Lost and found

Antenatal classes taught us a lot about breathing, pain relief and skin-to-skin. But we never imagined we could lose our baby in childbirth.

Until it almost happened.

We were three days into ‘pre-labour’ (which, quite frankly, was pretty damned painful. I nearly burst when a midwife told me I wasn’t ‘established’, and the worse was yet to come). Breaking my waters sped up the contractions, but not enough. So out rolled the syntocinon drip.

Austin didn’t like it. As soon as the hormone flowed into my arm, his heartbeat stuttered and started. Terrifying peaks and eddies, with swirling, whirling sounds shooting out of the monitor.

Four times they hooked me up to the drip. Four times we saw our baby’s distress spelt out in numbers. Heart rate: 198. Heart rate: 22. Heart rate: 201.

And then, nothing. A big round zero, and a solid beeeeep.

This had happened twice already. Each time, the midwives hauled me around (I was wired up to an epidural, so my legs were useless: floppy and leaden), and the flailing of my body had jump-started Austin’s heart back to life.

This time, it didn’t work.

Sirens sounded. A red light by the door flashed on and off. People came running – lots of people – and raced with my bed, down the corridor.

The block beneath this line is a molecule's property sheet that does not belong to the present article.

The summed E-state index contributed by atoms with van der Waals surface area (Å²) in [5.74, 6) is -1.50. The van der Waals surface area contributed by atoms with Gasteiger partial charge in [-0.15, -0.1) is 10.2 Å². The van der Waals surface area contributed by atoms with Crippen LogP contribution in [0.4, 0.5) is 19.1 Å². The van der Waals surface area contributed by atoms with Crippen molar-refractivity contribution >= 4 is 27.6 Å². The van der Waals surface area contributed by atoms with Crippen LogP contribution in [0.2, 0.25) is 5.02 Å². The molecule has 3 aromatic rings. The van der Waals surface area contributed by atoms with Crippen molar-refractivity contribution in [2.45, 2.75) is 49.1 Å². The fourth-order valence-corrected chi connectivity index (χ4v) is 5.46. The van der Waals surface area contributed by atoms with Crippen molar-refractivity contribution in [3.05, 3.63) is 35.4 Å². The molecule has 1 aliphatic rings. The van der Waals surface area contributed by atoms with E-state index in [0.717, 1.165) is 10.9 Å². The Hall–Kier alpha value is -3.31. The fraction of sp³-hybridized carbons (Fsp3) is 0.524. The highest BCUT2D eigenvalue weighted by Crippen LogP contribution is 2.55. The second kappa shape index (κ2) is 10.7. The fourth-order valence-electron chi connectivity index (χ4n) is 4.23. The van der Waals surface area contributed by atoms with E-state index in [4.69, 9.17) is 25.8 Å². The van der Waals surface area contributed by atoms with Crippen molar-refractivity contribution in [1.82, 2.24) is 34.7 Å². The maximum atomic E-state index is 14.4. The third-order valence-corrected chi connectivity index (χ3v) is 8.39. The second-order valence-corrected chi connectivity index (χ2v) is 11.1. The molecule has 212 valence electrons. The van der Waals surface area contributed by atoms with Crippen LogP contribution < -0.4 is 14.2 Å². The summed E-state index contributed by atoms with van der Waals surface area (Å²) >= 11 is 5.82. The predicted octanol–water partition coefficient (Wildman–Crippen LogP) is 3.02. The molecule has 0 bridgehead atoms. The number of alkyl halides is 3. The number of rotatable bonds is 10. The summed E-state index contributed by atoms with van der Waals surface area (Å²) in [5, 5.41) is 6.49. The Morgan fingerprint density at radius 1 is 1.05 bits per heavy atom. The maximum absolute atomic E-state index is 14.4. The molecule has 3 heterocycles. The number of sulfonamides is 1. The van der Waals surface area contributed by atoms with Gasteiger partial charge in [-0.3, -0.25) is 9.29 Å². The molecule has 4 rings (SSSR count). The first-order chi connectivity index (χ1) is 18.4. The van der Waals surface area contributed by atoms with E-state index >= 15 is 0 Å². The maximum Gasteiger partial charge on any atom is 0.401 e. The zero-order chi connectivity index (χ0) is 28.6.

I slumped back onto the pillows. Nothing I could do now. Our baby (boy or girl? We didn’t know) might already have left us. I was going to sleep, and when I woke up, I would find out. Alive or dead.

You WILL be alright.

You WILL be alright.

You WILL be  alright.

In the operating theatre, D kissed me goodbye, crying. I signed a form. Doctors told me I need only write an X. I signed my whole name; for some reason, it felt important. It didn’t look like my signature. It looked like the demented scrawl of a dying beetle.

D left, and they covered my face with a mask. I couldn’t breathe. I shouted; they said it was just the anaesthetic, working through the gas.

But there’s nothing coming out of this mask. I’m going to suffocate while you take my baby out.

I looked up, and, through my panic, I saw the face of an orderly, leaning over me. He smiled, then winked.

Calm seeped into me. I slept.

When I opened my eyes, I felt a hand on mine. D was sitting next to me.

He kissed me again.

We have a son, he said.

And so the adventure began.

Since hearing about Edspire‘s tragedy, I have been reflecting on loss. I didn’t participate in any of the tributes to Matilda Mae, because it didn’t seem right. I don’t know Edspire and, although I felt deeply for them, I didn’t feel close enough to join with fellow bloggers, who have shown such moving support.

But the death of Matilda Mae set me thinking. About losses I’ve lived through. And terrifying experiences, like this one, which make me realise how lucky we are to have two happy, healthy children.

Please let it continue.

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